Kait Sanchez: How Bunny the dog is pushing scientists’ buttons (The Verge)
When Bunny presses “Settle, Sound, Ouch,” she might be using a novel string of known words to tell someone to quiet down, or she might be pressing a random series of buttons while confirmation bias on our part does the rest of the work. Even Devine says that she thinks Bunny’s “speech” is primarily operant conditioning, where Bunny has made an association between pressing a button and something happening. A true understanding of language goes beyond simple associations, and involves pulling unique combinations of words together into narratives.
Maura Judkis: Can these dogs really talk, or are they just pushing our buttons? (Washington Post)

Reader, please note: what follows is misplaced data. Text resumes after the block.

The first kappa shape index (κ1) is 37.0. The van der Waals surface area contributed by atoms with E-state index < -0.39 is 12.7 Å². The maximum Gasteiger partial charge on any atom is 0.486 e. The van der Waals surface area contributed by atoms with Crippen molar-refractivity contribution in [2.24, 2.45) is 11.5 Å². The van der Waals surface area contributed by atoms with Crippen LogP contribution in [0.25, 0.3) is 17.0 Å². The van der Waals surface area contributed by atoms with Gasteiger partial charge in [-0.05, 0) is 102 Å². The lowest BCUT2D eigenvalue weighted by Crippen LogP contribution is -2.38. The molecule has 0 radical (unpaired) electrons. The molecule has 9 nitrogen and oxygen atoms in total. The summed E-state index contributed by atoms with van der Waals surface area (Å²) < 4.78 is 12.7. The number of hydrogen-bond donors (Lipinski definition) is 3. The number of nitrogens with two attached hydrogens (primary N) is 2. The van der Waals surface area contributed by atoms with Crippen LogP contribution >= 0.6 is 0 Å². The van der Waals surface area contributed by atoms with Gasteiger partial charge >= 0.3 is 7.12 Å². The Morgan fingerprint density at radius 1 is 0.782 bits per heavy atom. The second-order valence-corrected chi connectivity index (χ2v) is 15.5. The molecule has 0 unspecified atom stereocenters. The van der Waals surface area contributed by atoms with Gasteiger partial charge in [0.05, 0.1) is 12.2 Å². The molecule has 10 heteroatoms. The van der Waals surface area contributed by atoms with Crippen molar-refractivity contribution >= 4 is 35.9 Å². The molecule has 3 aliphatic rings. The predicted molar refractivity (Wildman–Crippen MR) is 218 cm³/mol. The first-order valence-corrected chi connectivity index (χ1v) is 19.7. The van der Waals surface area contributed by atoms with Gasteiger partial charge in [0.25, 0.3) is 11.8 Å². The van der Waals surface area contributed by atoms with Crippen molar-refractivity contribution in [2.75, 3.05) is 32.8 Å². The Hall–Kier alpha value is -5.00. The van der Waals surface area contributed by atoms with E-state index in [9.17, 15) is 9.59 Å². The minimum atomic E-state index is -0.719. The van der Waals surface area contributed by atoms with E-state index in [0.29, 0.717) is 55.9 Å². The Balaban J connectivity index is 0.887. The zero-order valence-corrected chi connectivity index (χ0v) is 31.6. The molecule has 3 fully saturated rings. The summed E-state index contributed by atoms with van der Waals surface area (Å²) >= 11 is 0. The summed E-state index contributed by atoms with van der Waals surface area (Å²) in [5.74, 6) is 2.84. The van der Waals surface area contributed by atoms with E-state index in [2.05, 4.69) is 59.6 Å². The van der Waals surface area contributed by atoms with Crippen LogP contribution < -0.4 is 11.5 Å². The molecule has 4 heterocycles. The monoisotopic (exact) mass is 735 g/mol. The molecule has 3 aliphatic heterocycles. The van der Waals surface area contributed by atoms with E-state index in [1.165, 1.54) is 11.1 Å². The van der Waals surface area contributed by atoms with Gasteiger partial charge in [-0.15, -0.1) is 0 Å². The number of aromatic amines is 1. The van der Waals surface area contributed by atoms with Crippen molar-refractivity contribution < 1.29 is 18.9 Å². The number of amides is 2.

Pet owners and cognitive scientists are exploring if we can teach dogs to speak with buttons, called AAC devices.
“I do have to say, ‘Okay, how much am I reading into this?’ How much of this is anthropomorphized and how much is like, I’ve already interpreted these buttons in this way, so I’m going to continue to interpret and it becomes its own sort of dialect?” she says. “I try and remain open to all of the possibilities.”
Lindsay Zoladz: The #Art of the Hashtag (Pitchfork)
Thanks to Twitter, the hashtag has become an important linguistic shortcut. But while everyone from Robin Thicke to Beyoncé has used the symbol as part of their art, only a few have truly taken advantage of its culture-jamming possibilities.
Commenting on Tom Ewing’s comment about how the word ‘troll’ has come to be applied to non-trolls.
Once a word is upstreamed into popular stream of discourse, everyone with a bone to pick wants to grab it off its hook on the wall and see what it can do for them.